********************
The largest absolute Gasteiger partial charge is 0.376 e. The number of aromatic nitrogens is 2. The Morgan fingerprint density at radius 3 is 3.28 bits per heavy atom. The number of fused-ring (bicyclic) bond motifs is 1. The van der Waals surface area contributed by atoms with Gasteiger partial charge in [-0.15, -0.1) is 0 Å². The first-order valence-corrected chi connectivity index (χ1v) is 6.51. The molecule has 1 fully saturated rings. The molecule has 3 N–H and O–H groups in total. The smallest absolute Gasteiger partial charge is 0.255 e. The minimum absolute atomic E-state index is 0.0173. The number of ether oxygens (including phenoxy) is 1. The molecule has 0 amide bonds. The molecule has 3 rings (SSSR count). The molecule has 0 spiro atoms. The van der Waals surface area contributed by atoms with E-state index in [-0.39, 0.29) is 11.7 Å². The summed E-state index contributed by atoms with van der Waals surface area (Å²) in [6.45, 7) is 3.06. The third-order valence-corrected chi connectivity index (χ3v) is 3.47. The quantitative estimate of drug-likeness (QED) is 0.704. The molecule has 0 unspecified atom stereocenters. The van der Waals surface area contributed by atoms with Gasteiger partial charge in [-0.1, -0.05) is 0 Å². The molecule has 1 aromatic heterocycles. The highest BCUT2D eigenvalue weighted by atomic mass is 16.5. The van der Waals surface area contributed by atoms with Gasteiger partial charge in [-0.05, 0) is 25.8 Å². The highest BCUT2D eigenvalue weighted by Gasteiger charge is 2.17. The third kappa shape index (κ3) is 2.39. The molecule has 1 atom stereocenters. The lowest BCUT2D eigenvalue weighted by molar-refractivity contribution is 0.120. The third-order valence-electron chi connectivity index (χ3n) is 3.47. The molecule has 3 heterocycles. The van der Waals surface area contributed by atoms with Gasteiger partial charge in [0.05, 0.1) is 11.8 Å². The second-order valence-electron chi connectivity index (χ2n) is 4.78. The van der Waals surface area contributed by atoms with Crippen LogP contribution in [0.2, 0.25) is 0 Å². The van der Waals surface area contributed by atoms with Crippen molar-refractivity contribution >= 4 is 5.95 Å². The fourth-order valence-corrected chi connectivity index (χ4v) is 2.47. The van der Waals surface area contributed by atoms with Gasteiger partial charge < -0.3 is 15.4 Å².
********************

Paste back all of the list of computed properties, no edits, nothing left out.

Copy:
The largest absolute Gasteiger partial charge is 0.376 e. The number of aromatic nitrogens is 2. The Morgan fingerprint density at radius 3 is 3.28 bits per heavy atom. The number of fused-ring (bicyclic) bond motifs is 1. The van der Waals surface area contributed by atoms with Gasteiger partial charge in [-0.15, -0.1) is 0 Å². The first-order valence-corrected chi connectivity index (χ1v) is 6.51. The molecule has 1 fully saturated rings. The molecule has 3 N–H and O–H groups in total. The smallest absolute Gasteiger partial charge is 0.255 e. The minimum absolute atomic E-state index is 0.0173. The number of ether oxygens (including phenoxy) is 1. The molecule has 0 amide bonds. The molecule has 3 rings (SSSR count). The molecule has 0 spiro atoms. The van der Waals surface area contributed by atoms with E-state index in [-0.39, 0.29) is 11.7 Å². The summed E-state index contributed by atoms with van der Waals surface area (Å²) in [6.45, 7) is 3.06. The third-order valence-corrected chi connectivity index (χ3v) is 3.47. The quantitative estimate of drug-likeness (QED) is 0.704. The molecule has 0 unspecified atom stereocenters. The van der Waals surface area contributed by atoms with Gasteiger partial charge in [-0.1, -0.05) is 0 Å². The molecule has 1 aromatic heterocycles. The highest BCUT2D eigenvalue weighted by atomic mass is 16.5. The van der Waals surface area contributed by atoms with Gasteiger partial charge in [-0.05, 0) is 25.8 Å². The highest BCUT2D eigenvalue weighted by Gasteiger charge is 2.17. The third kappa shape index (κ3) is 2.39. The molecule has 1 atom stereocenters. The lowest BCUT2D eigenvalue weighted by molar-refractivity contribution is 0.120. The third-order valence-electron chi connectivity index (χ3n) is 3.47. The molecule has 3 heterocycles. The van der Waals surface area contributed by atoms with Gasteiger partial charge in [0.05, 0.1) is 11.8 Å². The second-order valence-electron chi connectivity index (χ2n) is 4.78. The van der Waals surface area contributed by atoms with Crippen LogP contribution in [0.2, 0.25) is 0 Å². The van der Waals surface area contributed by atoms with Crippen molar-refractivity contribution >= 4 is 5.95 Å². The fourth-order valence-corrected chi connectivity index (χ4v) is 2.47. The van der Waals surface area contributed by atoms with Gasteiger partial charge < -0.3 is 15.4 Å².